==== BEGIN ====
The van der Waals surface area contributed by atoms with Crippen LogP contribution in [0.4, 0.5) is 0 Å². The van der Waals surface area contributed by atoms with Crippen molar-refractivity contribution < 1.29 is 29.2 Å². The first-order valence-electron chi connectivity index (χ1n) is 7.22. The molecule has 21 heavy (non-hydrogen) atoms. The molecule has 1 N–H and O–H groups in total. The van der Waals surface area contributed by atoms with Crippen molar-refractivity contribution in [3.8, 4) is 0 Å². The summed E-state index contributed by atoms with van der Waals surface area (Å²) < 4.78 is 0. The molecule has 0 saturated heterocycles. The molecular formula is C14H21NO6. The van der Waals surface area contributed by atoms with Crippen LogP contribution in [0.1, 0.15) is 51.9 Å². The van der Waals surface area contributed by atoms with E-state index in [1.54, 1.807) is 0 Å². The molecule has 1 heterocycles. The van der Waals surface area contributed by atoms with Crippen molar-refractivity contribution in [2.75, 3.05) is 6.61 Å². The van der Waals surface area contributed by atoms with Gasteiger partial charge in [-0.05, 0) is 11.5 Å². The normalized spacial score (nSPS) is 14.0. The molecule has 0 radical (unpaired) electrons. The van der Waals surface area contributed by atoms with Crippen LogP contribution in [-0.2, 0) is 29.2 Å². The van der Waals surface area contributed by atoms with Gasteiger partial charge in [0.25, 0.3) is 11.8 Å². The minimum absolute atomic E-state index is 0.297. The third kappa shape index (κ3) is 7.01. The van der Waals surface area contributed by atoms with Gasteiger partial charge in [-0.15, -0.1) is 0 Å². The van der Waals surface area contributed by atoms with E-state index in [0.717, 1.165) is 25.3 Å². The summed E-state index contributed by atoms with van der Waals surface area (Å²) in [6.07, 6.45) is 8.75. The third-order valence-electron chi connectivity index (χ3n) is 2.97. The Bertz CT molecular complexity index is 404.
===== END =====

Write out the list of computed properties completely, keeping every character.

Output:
The van der Waals surface area contributed by atoms with Crippen LogP contribution in [0.4, 0.5) is 0 Å². The van der Waals surface area contributed by atoms with Crippen molar-refractivity contribution < 1.29 is 29.2 Å². The first-order valence-electron chi connectivity index (χ1n) is 7.22. The molecule has 21 heavy (non-hydrogen) atoms. The molecule has 1 N–H and O–H groups in total. The van der Waals surface area contributed by atoms with Crippen molar-refractivity contribution in [3.8, 4) is 0 Å². The summed E-state index contributed by atoms with van der Waals surface area (Å²) < 4.78 is 0. The molecule has 0 saturated heterocycles. The molecular formula is C14H21NO6. The van der Waals surface area contributed by atoms with Crippen LogP contribution in [0.1, 0.15) is 51.9 Å². The van der Waals surface area contributed by atoms with E-state index in [1.54, 1.807) is 0 Å². The molecule has 1 heterocycles. The van der Waals surface area contributed by atoms with Crippen molar-refractivity contribution in [2.75, 3.05) is 6.61 Å². The van der Waals surface area contributed by atoms with Gasteiger partial charge in [-0.05, 0) is 11.5 Å². The normalized spacial score (nSPS) is 14.0. The molecule has 0 radical (unpaired) electrons. The van der Waals surface area contributed by atoms with Crippen LogP contribution in [-0.2, 0) is 29.2 Å². The van der Waals surface area contributed by atoms with Gasteiger partial charge in [0.25, 0.3) is 11.8 Å². The minimum absolute atomic E-state index is 0.297. The third kappa shape index (κ3) is 7.01. The van der Waals surface area contributed by atoms with Gasteiger partial charge in [-0.15, -0.1) is 0 Å². The van der Waals surface area contributed by atoms with E-state index in [0.717, 1.165) is 25.3 Å². The summed E-state index contributed by atoms with van der Waals surface area (Å²) in [6.07, 6.45) is 8.75. The third-order valence-electron chi connectivity index (χ3n) is 2.97. The Bertz CT molecular complexity index is 404.